Banana Applications?

Based on feedback I need to make something clear first: We at ISIS Papyrus NEVER provide custom code for a single customer. We deliver a STANDARD product only and all customers on a same release have the same functionality. But yes, we do expand our product functionality on request that becomes a standard feature of the next software release and is fully included in our QA and 2-3 month of regression testing.

Despite that, we recently had once again the discussion with a client as to why the ‘Papyrus Solution’ he has acquired does not work the way he needs it to work. He complained that there were lots of bugs that had to be fixed and that so much testing had to happen at the customer site. Previously people had used the joke that Papyrus was ‘banana software’ that ripened at the customer. As a matter of fact it is not the Papyrus system that has to ripen at the customer. It is the application that has to be defined the way the business needs it. And that is just the way it should be!

Why do people complain? Is the software really that unstable that it requires continuous bug-fixes at the customer site? Absolutely not. There are three situations in which customer management (usually people not involved in the project) make such comments.

First, there could be a real bug in the software. We are not gods who can create flawless code and we also can not test each and every possibility Papyrus can be used for. In 90 per cent of cases such a malfunction can be bypassed. There are in fact very few crashes in our software which has to do with the 9 compilers that it usually runs through. While GUI crashes are the most annoying to business users and impact opinion the worst, they are the least important because it is a different executable than the node kernel and does not make the system unstable.

Second, the customer makes new functionality a ‘critical requirement’ during a project. Either we expand our software or else … That means that our normal three month quality cycle can not be performed. This problem is the worst once again in Desktop and Client. It was the main reason for us to develop Papyrus EYE, so that we do not have to expand our solution for a specific project but can simply define the GUI much like we do documents and processes.

THIRD AND FOREMOST, the Papyrus Platform always runs an application that is custom-defined for the business. Yes, they build on existing frameworks of classes and rules, but the beauty of it is the managed and controllable customization concept. BUT, it still is a custom application and that is the way it should be. In many cases that custom definition was not performed by ISIS consultants but by a partner or an external consultant. When a customer now calls and says that the ‘Papyrus System’ is unstable he refers in 99.9 percent to his APPLICATION that in most cases was not defined by ISIS. So in the worst case he has a ‘BANANA APPLICATION’ that was coded by consultants in hit-and-run style and never properly tested.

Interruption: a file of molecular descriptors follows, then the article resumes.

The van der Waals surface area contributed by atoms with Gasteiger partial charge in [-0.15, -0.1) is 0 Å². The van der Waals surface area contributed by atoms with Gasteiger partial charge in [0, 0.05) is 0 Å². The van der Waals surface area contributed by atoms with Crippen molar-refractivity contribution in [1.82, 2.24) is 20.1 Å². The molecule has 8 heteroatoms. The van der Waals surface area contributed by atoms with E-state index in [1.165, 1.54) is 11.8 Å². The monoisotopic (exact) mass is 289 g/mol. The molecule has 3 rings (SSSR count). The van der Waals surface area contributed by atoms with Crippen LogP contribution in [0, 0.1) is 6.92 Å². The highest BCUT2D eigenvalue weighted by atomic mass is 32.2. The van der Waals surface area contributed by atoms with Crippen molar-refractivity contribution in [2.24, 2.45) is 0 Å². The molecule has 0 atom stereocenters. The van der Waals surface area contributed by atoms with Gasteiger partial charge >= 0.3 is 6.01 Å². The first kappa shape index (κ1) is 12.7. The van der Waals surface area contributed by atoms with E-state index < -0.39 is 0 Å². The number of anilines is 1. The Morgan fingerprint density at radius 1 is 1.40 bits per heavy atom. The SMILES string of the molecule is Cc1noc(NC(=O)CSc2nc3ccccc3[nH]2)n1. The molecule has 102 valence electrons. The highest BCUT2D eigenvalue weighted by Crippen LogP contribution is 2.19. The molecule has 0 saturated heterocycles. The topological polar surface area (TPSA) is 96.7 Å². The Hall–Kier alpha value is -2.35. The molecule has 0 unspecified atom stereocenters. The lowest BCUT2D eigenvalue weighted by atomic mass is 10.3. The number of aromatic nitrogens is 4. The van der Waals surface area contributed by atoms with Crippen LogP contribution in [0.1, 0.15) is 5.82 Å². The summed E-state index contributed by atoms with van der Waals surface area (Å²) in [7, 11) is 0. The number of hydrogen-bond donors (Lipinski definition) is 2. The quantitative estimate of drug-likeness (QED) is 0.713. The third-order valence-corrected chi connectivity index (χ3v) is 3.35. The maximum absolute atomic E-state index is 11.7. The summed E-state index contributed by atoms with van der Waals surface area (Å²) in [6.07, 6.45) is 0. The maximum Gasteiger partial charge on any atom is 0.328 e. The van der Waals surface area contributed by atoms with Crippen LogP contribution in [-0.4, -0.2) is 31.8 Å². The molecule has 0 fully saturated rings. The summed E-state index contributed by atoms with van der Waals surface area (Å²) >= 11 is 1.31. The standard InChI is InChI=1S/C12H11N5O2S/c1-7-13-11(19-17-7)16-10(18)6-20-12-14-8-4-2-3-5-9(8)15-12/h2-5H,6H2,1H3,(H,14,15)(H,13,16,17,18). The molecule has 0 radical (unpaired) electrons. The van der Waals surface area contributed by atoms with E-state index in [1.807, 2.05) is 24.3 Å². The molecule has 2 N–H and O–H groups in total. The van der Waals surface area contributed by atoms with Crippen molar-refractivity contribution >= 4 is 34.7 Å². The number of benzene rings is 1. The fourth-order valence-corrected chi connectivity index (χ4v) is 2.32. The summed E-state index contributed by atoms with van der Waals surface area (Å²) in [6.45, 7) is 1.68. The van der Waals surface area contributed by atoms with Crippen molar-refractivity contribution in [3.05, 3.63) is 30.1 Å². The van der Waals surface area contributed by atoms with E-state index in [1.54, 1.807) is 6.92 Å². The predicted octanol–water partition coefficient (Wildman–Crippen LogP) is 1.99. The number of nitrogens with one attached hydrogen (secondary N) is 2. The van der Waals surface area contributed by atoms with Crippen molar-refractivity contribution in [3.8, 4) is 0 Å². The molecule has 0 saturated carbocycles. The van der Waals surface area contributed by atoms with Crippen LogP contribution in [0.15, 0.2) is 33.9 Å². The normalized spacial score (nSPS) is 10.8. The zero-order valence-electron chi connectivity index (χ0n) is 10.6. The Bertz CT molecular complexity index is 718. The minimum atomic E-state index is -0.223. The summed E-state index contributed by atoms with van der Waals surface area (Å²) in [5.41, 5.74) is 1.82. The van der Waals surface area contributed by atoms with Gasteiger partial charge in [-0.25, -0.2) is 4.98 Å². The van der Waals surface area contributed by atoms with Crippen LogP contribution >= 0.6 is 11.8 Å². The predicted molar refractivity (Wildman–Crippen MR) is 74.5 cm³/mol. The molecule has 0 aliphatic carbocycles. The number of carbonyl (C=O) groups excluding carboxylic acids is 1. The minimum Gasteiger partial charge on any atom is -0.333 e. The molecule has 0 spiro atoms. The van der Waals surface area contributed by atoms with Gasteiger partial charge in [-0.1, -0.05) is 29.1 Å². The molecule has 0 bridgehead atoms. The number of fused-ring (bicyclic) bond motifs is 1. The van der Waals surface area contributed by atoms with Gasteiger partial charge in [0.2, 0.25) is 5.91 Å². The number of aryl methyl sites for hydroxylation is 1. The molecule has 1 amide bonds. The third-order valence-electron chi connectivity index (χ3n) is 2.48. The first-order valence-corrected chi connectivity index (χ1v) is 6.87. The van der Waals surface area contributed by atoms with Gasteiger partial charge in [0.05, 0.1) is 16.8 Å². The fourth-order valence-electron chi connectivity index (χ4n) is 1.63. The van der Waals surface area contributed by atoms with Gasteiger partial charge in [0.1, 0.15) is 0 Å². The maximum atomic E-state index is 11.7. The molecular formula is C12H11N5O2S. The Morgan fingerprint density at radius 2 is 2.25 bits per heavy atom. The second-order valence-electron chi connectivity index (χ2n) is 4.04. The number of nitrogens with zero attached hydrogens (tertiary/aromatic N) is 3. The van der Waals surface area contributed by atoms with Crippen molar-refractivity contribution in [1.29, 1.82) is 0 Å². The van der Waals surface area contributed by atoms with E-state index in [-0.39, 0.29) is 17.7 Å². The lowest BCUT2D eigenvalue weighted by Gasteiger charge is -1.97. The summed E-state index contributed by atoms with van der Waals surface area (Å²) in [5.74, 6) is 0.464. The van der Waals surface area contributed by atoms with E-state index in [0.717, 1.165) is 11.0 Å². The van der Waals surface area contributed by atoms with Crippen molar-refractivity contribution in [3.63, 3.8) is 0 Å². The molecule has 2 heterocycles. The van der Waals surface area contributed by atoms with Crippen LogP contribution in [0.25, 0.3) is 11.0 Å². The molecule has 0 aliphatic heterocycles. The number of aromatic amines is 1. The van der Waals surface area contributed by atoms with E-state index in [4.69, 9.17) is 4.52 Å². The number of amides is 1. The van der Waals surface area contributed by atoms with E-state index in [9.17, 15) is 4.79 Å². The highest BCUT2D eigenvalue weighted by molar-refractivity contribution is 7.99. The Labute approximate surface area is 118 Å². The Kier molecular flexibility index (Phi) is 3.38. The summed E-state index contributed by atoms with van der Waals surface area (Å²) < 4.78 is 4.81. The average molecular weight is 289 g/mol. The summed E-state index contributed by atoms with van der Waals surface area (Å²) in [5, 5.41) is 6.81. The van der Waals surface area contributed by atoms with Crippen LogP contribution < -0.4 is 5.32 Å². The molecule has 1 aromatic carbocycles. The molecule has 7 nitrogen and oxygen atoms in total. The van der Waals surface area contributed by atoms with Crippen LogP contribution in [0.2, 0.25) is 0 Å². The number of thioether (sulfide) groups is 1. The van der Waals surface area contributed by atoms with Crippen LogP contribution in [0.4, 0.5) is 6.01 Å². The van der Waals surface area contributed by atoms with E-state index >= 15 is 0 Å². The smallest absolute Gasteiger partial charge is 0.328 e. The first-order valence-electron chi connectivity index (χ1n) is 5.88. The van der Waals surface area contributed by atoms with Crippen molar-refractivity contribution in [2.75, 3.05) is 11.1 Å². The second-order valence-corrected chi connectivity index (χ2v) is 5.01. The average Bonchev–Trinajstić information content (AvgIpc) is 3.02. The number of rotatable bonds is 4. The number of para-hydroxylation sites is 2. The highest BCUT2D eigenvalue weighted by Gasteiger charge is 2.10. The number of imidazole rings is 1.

Do not get me wrong. I am not trying to shift the blame here or not take responsibility. We have always made those applications work and rarely had to fix crashes to do so. The Papyrus Platform enables fast application definition but that does not mean that they can not be wrong or do not have to be tested. They need less testing and can be fixed faster, but it needs a normal project management approach. Hardly ever does a customer allow for enough time for testing. As the project is the delayed, the project deadline is not. So the testing timeslot gets shorter and shorter. That applies mostly to the adapter interfaces, because usually the Papyrus Framework is long done before the backend application can deliver test data. Are you aware that is the main reason that techies like XML files? Because it is easier to create test data by hand in XML than in some other binary format.

In a project a year ago I had to visit the customer site to calm such waves. The application had been created by a non-ISIS consultant who had no time to come back. It had worked fine, but then the customer decided to replicate it to three production nodes with linked workflow queues. It actually worked this way, but the defined queue rules were interfering with each other. Once we figured that out it was easily solved. The main problem was that the production manager would just log the bugs but had no interest to support the debugging. So they had a huge amount of problem tickets from ONE bug. Also a way to create IT jobs.

So I have to ask project managers, production managers and CIO’s to understand that there are systems and applications. If an application does not work on a platform like Papyrus it is mostly the defined application that has to be changed. If your document in MS-Word does not have the right text you don’t call Microsoft. You simply correct it. You can do the same with the Papyrus Platform because it is not complex Java programming and the changes are perfectly managed in the WebRepository.


One thought on “Banana Applications?

  1. I always say “If It´s not worth Testing then It´s not worth Building”.
    Most projects can meet their deadlines just by living to this rule. Because when you are not going to build it, as it will anyway not being used otherwise you would certainly test it, you also not have to specify the requirements, doing the analysis and design and write the testscripts that are never will execute. Easilier you cannot save time in your project and meet deadlines.

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